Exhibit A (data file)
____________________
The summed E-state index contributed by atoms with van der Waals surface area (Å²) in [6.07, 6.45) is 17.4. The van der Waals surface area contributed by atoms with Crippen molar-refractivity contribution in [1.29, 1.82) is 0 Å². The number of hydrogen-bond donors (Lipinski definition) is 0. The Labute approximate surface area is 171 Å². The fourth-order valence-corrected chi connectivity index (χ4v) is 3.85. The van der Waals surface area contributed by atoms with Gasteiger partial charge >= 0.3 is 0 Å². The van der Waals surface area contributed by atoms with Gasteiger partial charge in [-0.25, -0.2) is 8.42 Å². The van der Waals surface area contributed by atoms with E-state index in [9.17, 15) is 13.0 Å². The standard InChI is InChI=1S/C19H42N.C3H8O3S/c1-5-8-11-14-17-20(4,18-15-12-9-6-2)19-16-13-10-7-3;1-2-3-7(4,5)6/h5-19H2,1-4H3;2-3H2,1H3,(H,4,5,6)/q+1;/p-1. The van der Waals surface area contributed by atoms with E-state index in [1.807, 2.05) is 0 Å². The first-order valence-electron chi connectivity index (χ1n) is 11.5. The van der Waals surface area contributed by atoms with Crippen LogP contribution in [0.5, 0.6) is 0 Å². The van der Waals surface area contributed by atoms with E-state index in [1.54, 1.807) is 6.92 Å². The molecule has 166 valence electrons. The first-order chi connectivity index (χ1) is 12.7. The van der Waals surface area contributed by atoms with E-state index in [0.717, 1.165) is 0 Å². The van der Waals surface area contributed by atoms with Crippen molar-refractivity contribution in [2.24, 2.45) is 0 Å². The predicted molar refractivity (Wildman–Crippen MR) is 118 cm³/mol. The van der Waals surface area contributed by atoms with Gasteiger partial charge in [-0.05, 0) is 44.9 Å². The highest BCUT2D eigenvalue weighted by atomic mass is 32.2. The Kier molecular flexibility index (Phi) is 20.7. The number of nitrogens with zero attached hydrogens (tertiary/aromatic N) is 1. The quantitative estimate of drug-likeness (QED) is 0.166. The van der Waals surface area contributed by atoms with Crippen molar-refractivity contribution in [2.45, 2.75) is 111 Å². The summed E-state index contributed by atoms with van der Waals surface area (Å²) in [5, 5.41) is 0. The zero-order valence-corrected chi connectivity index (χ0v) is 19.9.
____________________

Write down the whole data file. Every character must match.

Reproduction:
The summed E-state index contributed by atoms with van der Waals surface area (Å²) in [6.07, 6.45) is 17.4. The van der Waals surface area contributed by atoms with Crippen molar-refractivity contribution in [1.29, 1.82) is 0 Å². The number of hydrogen-bond donors (Lipinski definition) is 0. The Labute approximate surface area is 171 Å². The fourth-order valence-corrected chi connectivity index (χ4v) is 3.85. The van der Waals surface area contributed by atoms with Gasteiger partial charge >= 0.3 is 0 Å². The van der Waals surface area contributed by atoms with Gasteiger partial charge in [-0.25, -0.2) is 8.42 Å². The van der Waals surface area contributed by atoms with E-state index in [9.17, 15) is 13.0 Å². The standard InChI is InChI=1S/C19H42N.C3H8O3S/c1-5-8-11-14-17-20(4,18-15-12-9-6-2)19-16-13-10-7-3;1-2-3-7(4,5)6/h5-19H2,1-4H3;2-3H2,1H3,(H,4,5,6)/q+1;/p-1. The van der Waals surface area contributed by atoms with E-state index in [1.807, 2.05) is 0 Å². The first-order valence-electron chi connectivity index (χ1n) is 11.5. The van der Waals surface area contributed by atoms with Crippen LogP contribution in [0.5, 0.6) is 0 Å². The van der Waals surface area contributed by atoms with E-state index in [1.54, 1.807) is 6.92 Å². The molecule has 166 valence electrons. The first-order chi connectivity index (χ1) is 12.7. The van der Waals surface area contributed by atoms with E-state index in [0.717, 1.165) is 0 Å². The van der Waals surface area contributed by atoms with Crippen molar-refractivity contribution in [2.24, 2.45) is 0 Å². The predicted molar refractivity (Wildman–Crippen MR) is 118 cm³/mol. The van der Waals surface area contributed by atoms with Gasteiger partial charge in [-0.05, 0) is 44.9 Å². The highest BCUT2D eigenvalue weighted by atomic mass is 32.2. The Kier molecular flexibility index (Phi) is 20.7. The number of nitrogens with zero attached hydrogens (tertiary/aromatic N) is 1. The quantitative estimate of drug-likeness (QED) is 0.166. The van der Waals surface area contributed by atoms with Crippen molar-refractivity contribution in [2.45, 2.75) is 111 Å². The summed E-state index contributed by atoms with van der Waals surface area (Å²) in [5, 5.41) is 0. The zero-order valence-corrected chi connectivity index (χ0v) is 19.9.